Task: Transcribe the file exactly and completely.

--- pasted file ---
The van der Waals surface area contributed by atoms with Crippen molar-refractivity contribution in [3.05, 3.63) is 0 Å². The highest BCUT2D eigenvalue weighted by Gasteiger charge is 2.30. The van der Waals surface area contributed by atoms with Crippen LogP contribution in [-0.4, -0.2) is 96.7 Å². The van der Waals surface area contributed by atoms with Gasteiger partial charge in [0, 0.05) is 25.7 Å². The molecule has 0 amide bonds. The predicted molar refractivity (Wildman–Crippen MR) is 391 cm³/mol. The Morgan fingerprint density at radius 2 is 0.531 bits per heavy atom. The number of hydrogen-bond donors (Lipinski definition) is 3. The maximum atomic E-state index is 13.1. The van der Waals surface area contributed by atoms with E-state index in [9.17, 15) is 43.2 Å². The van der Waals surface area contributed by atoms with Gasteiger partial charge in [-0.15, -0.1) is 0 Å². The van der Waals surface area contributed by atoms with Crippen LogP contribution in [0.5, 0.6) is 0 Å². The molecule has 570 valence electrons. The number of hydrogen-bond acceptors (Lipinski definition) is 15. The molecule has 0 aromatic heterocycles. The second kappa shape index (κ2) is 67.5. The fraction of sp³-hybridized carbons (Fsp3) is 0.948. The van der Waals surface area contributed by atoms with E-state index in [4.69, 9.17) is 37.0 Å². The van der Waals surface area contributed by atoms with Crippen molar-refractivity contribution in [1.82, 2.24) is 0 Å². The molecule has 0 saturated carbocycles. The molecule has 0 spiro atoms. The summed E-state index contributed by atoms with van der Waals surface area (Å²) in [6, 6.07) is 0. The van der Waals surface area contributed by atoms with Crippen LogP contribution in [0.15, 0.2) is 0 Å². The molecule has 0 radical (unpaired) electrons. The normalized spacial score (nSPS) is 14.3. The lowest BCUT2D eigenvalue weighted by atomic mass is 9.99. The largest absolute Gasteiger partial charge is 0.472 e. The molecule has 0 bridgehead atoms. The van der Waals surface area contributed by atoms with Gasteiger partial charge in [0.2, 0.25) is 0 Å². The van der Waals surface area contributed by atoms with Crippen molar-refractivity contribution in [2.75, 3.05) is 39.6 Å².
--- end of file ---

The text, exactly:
The van der Waals surface area contributed by atoms with Crippen molar-refractivity contribution in [3.05, 3.63) is 0 Å². The highest BCUT2D eigenvalue weighted by Gasteiger charge is 2.30. The van der Waals surface area contributed by atoms with Crippen LogP contribution in [-0.4, -0.2) is 96.7 Å². The van der Waals surface area contributed by atoms with Gasteiger partial charge in [0, 0.05) is 25.7 Å². The molecule has 0 amide bonds. The predicted molar refractivity (Wildman–Crippen MR) is 391 cm³/mol. The Morgan fingerprint density at radius 2 is 0.531 bits per heavy atom. The number of hydrogen-bond donors (Lipinski definition) is 3. The maximum atomic E-state index is 13.1. The van der Waals surface area contributed by atoms with E-state index in [9.17, 15) is 43.2 Å². The van der Waals surface area contributed by atoms with Gasteiger partial charge in [-0.15, -0.1) is 0 Å². The van der Waals surface area contributed by atoms with Crippen LogP contribution in [0.5, 0.6) is 0 Å². The molecule has 570 valence electrons. The number of hydrogen-bond acceptors (Lipinski definition) is 15. The molecule has 0 aromatic heterocycles. The second kappa shape index (κ2) is 67.5. The fraction of sp³-hybridized carbons (Fsp3) is 0.948. The van der Waals surface area contributed by atoms with E-state index in [4.69, 9.17) is 37.0 Å². The van der Waals surface area contributed by atoms with Crippen molar-refractivity contribution in [1.82, 2.24) is 0 Å². The molecule has 0 saturated carbocycles. The molecule has 0 spiro atoms. The summed E-state index contributed by atoms with van der Waals surface area (Å²) in [6, 6.07) is 0. The van der Waals surface area contributed by atoms with Crippen LogP contribution in [0.15, 0.2) is 0 Å². The molecule has 0 radical (unpaired) electrons. The normalized spacial score (nSPS) is 14.3. The lowest BCUT2D eigenvalue weighted by atomic mass is 9.99. The largest absolute Gasteiger partial charge is 0.472 e. The molecule has 0 bridgehead atoms. The van der Waals surface area contributed by atoms with Gasteiger partial charge in [0.2, 0.25) is 0 Å². The van der Waals surface area contributed by atoms with Crippen molar-refractivity contribution in [2.75, 3.05) is 39.6 Å².